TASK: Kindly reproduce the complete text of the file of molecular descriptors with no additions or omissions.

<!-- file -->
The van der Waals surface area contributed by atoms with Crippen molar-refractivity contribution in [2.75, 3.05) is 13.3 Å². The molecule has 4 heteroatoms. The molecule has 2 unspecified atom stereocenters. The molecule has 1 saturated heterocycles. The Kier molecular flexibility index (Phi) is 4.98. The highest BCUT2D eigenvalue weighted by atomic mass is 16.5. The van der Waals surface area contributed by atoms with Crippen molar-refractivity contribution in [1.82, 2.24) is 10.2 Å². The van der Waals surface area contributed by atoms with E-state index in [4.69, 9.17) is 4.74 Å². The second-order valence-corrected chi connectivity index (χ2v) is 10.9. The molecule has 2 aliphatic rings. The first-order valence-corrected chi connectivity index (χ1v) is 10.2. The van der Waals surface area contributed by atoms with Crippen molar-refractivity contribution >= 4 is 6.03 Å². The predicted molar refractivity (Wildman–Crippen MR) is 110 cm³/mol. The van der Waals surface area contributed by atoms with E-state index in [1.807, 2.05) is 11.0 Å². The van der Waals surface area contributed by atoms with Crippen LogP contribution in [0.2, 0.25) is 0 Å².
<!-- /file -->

The van der Waals surface area contributed by atoms with Crippen molar-refractivity contribution in [2.75, 3.05) is 13.3 Å². The molecule has 4 heteroatoms. The molecule has 2 unspecified atom stereocenters. The molecule has 1 saturated heterocycles. The Kier molecular flexibility index (Phi) is 4.98. The highest BCUT2D eigenvalue weighted by atomic mass is 16.5. The van der Waals surface area contributed by atoms with Crippen molar-refractivity contribution in [1.82, 2.24) is 10.2 Å². The van der Waals surface area contributed by atoms with E-state index in [4.69, 9.17) is 4.74 Å². The second-order valence-corrected chi connectivity index (χ2v) is 10.9. The molecule has 2 aliphatic rings. The first-order valence-corrected chi connectivity index (χ1v) is 10.2. The van der Waals surface area contributed by atoms with Crippen molar-refractivity contribution >= 4 is 6.03 Å². The predicted molar refractivity (Wildman–Crippen MR) is 110 cm³/mol. The van der Waals surface area contributed by atoms with E-state index in [1.807, 2.05) is 11.0 Å². The van der Waals surface area contributed by atoms with Crippen LogP contribution in [0.2, 0.25) is 0 Å².